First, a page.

A few years later, after selling our house, we were living in a hotel bungalow waiting for the delivery of our new home: a 46-foot sailboat. I was one seriously depressed teenager: I had been uprooted from a big house, hometown and friends that I loved. My Mom wasn't 100% crazy about the idea of living on a boat either, but it was my Dad's dream; so she gave up her house, and the life she was used to, for him and his dream. It was the summer of 1974 and I was doing nothing but moping around the hotel. One day Mom came home from work and dropped a small stack of magic catalogs on my bed. "Look through those and see what you might want to get," she said. "We're going to this magic shop on Saturday." Up to that day the only magic shops I'd ever been in were the Disneyland shops (in those days there was one in Snow White's Castle as well as the one on Main Street).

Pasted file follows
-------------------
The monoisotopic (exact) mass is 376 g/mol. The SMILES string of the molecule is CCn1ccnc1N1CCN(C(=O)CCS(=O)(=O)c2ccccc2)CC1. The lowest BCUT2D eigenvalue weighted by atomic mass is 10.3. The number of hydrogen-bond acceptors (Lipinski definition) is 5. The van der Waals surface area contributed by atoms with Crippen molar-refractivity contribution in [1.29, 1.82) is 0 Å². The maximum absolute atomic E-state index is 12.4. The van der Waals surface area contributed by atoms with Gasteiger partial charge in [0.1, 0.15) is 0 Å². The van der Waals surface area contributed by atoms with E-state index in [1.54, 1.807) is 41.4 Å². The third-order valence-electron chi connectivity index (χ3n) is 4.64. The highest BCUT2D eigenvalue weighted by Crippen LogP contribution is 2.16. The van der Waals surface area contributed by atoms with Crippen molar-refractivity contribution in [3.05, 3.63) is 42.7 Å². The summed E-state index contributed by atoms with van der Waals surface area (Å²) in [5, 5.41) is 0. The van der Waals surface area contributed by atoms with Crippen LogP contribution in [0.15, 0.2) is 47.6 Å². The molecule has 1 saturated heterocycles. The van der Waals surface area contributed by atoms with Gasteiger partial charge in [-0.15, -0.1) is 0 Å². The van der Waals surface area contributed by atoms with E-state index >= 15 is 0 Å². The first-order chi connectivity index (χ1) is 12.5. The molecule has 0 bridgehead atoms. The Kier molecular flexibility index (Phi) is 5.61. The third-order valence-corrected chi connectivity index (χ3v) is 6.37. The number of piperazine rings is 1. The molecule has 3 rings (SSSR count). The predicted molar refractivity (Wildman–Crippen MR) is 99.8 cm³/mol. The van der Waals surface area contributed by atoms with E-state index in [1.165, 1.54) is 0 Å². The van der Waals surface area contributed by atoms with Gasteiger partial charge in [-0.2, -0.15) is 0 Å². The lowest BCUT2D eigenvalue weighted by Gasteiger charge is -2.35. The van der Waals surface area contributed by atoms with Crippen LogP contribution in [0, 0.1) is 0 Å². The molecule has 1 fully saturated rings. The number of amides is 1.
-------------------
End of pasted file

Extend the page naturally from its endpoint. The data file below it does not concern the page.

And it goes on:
Saturday came and off we went to Bently's Trading Post on 4th Street in Santa Ana. It was a narrow but deep shop. A pawnshop was on one side and the magic shop on the other (the left as you walked in). Bently was a very old man with long white hair and matching beard. He didn't do much; he had a couple of young guys working the counter, but I remember him quite vividly. When one of his employees would ask a question, he would simply give a quick, knowing, usually affirmative nod; winking with both eyes. As I looked around at all the wonders (with my now dog-eared catalogs in hand) I asked my Mom how much I could spend. "Here's the check I made out to the shop," she said handing me the check. "Keep it under that." It was made out to Bently's, dated and signed by my Mom, but otherwise blank. Even a 14 year-old knows what a "blank check" is.